Women all over the States were vying for the equal right to vote in the elections, to have a voice in what they wanted for their country. The National Woman Suffrage Association, founded by Susan B. Anthony, became the turning point in women’s suffrage. Carrie Chapman Catt had a plan. Her plan was to focus on winning the right to vote by promoting education of the issue at the state level. In August 1920, the Nineteenth Amendment became a part of the U.S. Constitution. In November of that year, women across the country voted in their first presidential election. The African American woman made great strides as well. During the Civil Rights Movements, there were several women to stand up to the white man, some purposefully taking a stand and some just trying to survive in the new world of “freedom”. Rosa Parks made a huge impact on the Civil Rights Movement.
Taking the bus after a long, tiring day of work, she decided not to give up her seat to a white person and was thrown off the bus and ridiculed. Martin Luther King Jr. heard of this and stood behind Rosa Parks and started the first boycott of public transportation. The end result was a law put in place allowing African Americans to ride public transportation without segregation. Another African America woman who made a stand was Diane Nash. She was part of several stances against the white public. She started with the “Lunch Counter Sit-ins”, getting arrested with many others for not leaving a “white” lunch counter when told to. She also participated in the Freedom Riders bus rides across the southern states. Women also started taking their place in the midst of politics, not just voting but becoming a vital piece of the government. Sandra day O’Connor, the first woman appointed to the U.S. Supreme Court as a republican. She was nominated by President Ronald Reagan, in 1981.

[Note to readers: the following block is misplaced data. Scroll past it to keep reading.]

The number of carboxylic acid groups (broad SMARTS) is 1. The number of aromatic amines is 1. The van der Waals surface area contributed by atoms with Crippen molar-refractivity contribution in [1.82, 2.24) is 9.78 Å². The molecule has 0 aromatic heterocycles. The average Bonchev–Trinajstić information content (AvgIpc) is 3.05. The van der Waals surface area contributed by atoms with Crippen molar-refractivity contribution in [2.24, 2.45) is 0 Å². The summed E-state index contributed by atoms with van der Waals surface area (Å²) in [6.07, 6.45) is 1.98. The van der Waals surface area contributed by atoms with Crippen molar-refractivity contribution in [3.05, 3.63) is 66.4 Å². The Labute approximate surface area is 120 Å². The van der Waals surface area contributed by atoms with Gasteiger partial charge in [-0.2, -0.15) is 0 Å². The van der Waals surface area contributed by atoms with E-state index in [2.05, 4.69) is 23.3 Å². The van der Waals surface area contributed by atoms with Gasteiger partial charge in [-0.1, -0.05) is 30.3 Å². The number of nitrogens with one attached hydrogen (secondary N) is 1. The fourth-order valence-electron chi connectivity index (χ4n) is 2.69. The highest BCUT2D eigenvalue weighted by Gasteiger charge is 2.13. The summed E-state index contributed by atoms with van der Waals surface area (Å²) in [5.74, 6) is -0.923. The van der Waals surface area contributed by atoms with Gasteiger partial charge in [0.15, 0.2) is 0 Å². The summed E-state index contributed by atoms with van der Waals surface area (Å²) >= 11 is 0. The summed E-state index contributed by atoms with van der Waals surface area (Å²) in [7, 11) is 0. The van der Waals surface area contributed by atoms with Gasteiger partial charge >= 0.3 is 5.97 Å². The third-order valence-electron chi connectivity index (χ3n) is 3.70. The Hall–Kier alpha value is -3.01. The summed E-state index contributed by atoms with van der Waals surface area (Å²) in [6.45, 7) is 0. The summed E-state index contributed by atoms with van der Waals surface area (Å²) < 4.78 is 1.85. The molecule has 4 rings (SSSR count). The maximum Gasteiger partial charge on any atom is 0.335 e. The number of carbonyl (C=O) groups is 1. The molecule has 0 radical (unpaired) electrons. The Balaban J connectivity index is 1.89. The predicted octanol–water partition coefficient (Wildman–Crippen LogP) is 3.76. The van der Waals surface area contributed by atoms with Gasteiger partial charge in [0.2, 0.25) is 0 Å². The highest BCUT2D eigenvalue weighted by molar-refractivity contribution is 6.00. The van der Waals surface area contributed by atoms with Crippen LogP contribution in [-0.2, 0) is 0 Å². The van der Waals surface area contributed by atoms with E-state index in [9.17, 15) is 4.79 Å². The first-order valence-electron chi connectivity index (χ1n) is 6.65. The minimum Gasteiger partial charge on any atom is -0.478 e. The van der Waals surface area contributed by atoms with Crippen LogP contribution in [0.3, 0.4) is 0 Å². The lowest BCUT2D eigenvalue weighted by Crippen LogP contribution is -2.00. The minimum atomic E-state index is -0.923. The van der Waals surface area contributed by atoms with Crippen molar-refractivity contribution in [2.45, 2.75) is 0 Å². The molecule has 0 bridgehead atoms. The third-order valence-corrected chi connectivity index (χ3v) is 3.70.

He was considered a moderate conservative and voted accordingly. In today’s modern world, the female population seems to have exactly the same rights as the male population. Women are allowed to vote, wear whatever they choose, and work in whatever field they find an interest in. But not all is as it seems, women still have to fight dirtier and work harder than her male counterpart in the workforce. While we work outside the home, we are still expected to mind the children and home. Taking care of our husbands and children, while working, and some still attempting to further their education with a degree of any kind, we are expected to be at our top most performance in all things we do, leading me to believe that we deserve each and every reward we received for all of our ancestors’ hard work in fighting for our rights in each aspect of the world.
Bowles, M. (2011). American history 1865–present: End of isolation. San Diego, CA: Bridgepoint Education, Inc.
Greenwald, M. W. (1989). Working-class feminism and the family wage ideal: The Seattle debate on married women’s right to work, 1914-1920. The Journal of American History, 76(1), 118. Retrieved from http://search.proquest.com/docview/224935575?accountid=32521
Bliven, B. (1925, Sept. 9). Flapper Jane. Retrieved from http://www.colorado.edu/AmStudies/lewis/1025/flapperjane.pdf
Alonso H. (2004). Thinking and Acting Locally and Globally. Journal of Women’s History 16.1 (2004) 148-164